World’s best health care–Letter to NY Times

The serious deficiency in the Time’s editorial titled "World’s
best health care" is that the Times never once describes how the Obama
administration and the Democrat health care plan including a public option will
lead to improvements in America’s present system. The editorial is limited to
stating that "fear" is to blame for America’s rejection of the Obama health care
plan, and makes unsubstantiated claims that the health care systems of other
countries, like Canada, are more effective than the American system in
achieving better results in selected treatments. No reason to dismantle or make
radical changes in the American system that covers 255 million people or 85% of
the population with sound results,using a private market model.
 
The following points on health care may be of
interest.
 

After spending the night
on a gurney in the hallway of a Canadian hospital after suffering a heart
attack, the Canadian prime minister’s brother said to his brother the prime
minister the next day: “We have to do something about health care in this
country!”

 

Americans
have increasingly acquired both a better quality of life and a longer life span.
These benefits have resulted in part from improved medical technology,
facilities and treatments.  As we now debate major changes in health care, we
must factor in to this debate the impact of these changes on the quality of life
and longevity for all Americans who are now receiving health care
benefits–about 85% of all Americans or 255 million
people.

 

While the new Obama and
Democrat health care reform initiatives should reinforce the trends toward
improved quality of life and longer life spans, such trends in fact seem
to directly conflict with the newly proposed reforms, which will restrict the
treatment options available to individuals i.e. more extensive health care
rationing will result.  Also, when health care is available to the millions of
additional people not now covered there will be a shortage of medical resources
to treat everyone. This significant social cost must be factored into the health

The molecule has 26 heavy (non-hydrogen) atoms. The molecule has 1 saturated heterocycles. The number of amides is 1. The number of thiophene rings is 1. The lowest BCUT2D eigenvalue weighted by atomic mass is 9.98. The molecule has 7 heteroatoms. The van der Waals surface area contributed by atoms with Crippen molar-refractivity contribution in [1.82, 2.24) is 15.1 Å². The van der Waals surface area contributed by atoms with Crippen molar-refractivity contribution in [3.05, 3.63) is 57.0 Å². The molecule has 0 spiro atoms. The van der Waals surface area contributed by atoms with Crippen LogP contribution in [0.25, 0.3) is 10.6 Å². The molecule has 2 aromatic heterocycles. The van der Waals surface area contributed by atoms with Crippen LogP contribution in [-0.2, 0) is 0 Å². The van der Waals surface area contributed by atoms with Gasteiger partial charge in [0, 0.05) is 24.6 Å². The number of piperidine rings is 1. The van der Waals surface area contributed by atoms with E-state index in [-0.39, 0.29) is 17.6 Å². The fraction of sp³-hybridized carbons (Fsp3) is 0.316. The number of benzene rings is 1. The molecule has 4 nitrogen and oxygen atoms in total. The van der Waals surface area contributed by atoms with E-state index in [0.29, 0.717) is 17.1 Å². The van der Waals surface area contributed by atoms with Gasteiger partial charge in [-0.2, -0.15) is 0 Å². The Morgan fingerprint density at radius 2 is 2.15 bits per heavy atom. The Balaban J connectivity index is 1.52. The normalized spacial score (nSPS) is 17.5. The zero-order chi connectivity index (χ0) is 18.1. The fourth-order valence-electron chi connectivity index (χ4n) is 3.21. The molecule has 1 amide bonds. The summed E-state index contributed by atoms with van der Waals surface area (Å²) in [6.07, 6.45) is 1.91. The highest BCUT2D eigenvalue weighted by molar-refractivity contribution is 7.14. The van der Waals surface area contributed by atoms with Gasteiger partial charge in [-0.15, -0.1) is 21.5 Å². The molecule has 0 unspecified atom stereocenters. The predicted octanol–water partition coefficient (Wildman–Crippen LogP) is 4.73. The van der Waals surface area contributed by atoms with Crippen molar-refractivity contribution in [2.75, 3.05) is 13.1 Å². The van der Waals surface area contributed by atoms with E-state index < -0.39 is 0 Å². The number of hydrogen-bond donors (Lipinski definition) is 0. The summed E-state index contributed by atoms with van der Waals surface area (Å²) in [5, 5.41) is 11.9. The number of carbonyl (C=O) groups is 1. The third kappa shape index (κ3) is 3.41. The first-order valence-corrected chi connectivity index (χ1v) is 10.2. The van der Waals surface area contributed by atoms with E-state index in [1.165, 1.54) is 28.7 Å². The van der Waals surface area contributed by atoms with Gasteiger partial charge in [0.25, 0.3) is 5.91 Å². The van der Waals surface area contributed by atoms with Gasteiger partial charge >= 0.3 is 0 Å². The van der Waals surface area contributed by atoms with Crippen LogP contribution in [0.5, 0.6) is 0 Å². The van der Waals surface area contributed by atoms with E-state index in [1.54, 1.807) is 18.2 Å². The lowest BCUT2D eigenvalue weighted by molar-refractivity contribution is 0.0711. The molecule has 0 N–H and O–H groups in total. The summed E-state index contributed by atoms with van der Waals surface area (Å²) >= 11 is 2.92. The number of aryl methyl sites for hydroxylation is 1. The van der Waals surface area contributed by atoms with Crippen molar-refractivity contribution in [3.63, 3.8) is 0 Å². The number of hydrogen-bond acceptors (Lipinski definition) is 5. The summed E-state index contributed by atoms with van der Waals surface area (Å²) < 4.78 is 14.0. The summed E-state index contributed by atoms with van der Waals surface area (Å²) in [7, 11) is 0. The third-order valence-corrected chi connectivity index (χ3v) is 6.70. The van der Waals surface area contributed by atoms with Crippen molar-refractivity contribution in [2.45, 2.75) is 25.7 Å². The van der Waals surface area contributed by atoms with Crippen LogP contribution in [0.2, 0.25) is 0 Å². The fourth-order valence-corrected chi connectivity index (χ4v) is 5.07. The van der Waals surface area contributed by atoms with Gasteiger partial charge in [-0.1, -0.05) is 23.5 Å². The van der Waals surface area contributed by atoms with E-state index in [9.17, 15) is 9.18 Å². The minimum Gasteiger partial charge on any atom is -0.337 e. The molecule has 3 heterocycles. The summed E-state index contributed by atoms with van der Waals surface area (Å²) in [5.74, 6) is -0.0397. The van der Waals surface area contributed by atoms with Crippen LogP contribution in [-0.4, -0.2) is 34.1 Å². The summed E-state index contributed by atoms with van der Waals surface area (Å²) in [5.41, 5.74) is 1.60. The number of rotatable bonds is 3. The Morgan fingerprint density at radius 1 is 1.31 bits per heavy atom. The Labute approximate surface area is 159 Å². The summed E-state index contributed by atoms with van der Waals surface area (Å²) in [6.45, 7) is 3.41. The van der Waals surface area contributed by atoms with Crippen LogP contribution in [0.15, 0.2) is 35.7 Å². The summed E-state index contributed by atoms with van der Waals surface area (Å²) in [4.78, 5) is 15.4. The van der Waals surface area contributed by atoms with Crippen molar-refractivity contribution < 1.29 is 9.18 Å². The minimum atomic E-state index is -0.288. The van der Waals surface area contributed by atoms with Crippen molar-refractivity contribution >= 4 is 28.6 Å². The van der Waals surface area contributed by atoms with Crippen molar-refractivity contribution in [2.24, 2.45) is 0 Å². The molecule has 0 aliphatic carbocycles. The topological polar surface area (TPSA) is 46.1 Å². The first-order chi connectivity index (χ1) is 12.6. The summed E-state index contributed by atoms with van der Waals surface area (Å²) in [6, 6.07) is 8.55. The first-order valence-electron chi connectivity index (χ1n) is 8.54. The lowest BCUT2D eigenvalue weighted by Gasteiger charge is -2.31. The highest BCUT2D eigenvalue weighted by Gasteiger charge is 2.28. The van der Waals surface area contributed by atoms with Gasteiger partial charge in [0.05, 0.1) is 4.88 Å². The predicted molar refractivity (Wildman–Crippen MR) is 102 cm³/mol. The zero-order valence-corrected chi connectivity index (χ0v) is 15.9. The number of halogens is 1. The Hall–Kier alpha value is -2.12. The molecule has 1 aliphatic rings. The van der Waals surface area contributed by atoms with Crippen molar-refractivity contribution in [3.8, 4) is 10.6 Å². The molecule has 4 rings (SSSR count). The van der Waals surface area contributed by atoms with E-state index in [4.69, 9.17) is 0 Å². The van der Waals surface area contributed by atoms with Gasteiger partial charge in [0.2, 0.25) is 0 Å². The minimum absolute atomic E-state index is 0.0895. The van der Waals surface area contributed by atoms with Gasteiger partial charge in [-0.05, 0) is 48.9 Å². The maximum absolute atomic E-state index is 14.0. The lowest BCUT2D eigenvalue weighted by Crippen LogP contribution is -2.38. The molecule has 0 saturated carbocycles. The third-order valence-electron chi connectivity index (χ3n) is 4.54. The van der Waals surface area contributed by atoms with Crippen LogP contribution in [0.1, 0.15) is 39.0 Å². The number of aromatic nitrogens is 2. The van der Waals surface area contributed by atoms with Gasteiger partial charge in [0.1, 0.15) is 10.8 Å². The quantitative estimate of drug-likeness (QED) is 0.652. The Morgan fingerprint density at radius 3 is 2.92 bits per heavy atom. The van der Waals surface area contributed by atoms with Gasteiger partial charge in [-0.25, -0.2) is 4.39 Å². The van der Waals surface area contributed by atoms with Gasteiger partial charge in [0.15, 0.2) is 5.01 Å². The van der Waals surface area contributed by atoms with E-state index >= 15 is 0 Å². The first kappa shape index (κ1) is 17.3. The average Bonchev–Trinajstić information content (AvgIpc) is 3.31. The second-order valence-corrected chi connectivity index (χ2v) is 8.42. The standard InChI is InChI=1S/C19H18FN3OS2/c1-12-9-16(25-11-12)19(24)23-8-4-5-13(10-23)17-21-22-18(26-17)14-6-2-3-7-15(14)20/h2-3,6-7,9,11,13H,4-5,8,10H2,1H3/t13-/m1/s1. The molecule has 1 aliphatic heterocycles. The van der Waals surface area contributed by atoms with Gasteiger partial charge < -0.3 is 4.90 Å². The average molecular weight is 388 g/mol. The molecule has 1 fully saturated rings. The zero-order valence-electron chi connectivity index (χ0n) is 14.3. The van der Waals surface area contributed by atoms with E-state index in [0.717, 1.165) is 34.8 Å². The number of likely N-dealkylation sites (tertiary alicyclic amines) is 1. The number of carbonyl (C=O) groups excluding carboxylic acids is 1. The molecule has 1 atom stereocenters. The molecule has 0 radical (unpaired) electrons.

care debate.

 

With an insured population
of 85%, that means about 255 million Americans are currently covered by some
form of health insurance. That leaves about 45 million people uncovered. It is
estimated that of this number about 50% or 22 million can afford health care
coverage but opt instead to self insure. Of the remaining 23 million an
estimated 10 million are illegal immigrants for whom no health care coverage is
required.  That leaves about 13 million
people who truly need health care coverage who cannot afford it. It is these 13
million people to whom society should provide subsidies for medical
coverage.

 

For these 13 million
people it is absolutely unnecessary to spend an estimated $1. trillion plus over
10 years and to turn the existing health care system upside down when a recent
Rasmussen poll indicated that 68% of al lAmericans are pleased with their
existing health care coverage. But that’s exactly what the Obama administration
and the Democrats are promoting, and that’s why vast numbers of Americans are
pushing back with passion in town hall meetings across the country against the
health care reform proposals offered by the Obama administration and the
Congress. These reform proposals include a government run option or co-ops, a
draconian policy toward private insurers that most believe will ultimately drive
them out of business, and deep cuts in Medicare spending that will deprive
millions of the elderly of their present excellent health care benefits. There
is also wide concern that government bureaucrats will intervene to decide what
treatments will be administered to all Americans, and which doctors people will
be able to see.

 

There are major concerns
that a shortage of doctors, nurses and medical facilities will lead to
unreasonable delays in receiving medical care from qualified doctors thereby
seriously disrupting the health care of those Americans currently receiving
care. These are valid concerns which the Obama administration and Congress have
not addressed to the satisfaction of the American people.  

 

This brings us to the crux
of the matter—what kinds of reforms should be enacted to rectify shortcomings in
the existing health care system? 
Legislation is required that will do the following: Eliminate pre
existing condition exclusions in private insurance policies(set up high risk
insurance pools); make all insurance policies portable so that insureds are able
to take their plans with them wherever they go; open up competition for health
insurance between states so that health care insurance can be obtained from
carriers in any state; limit increases in health insurance premiums; eliminate
the life time dollar limitations in insurance policies; enact tort reform to
limit damage awards in medical cases: extend insurance coverage to anyone who is
unable to afford health care insurance through the provision of government
subsidies.

 

The Obama administration and Congress
must go back to the drawing board and devise a private market version of health
care reform as described above.  The
passionate and loud outcry from America is not the voice of an angry
“mob”.
Rather, mainstream
America in the overwhelming majority
is demanding restraint by its government, and that the existing health care
system be protected.


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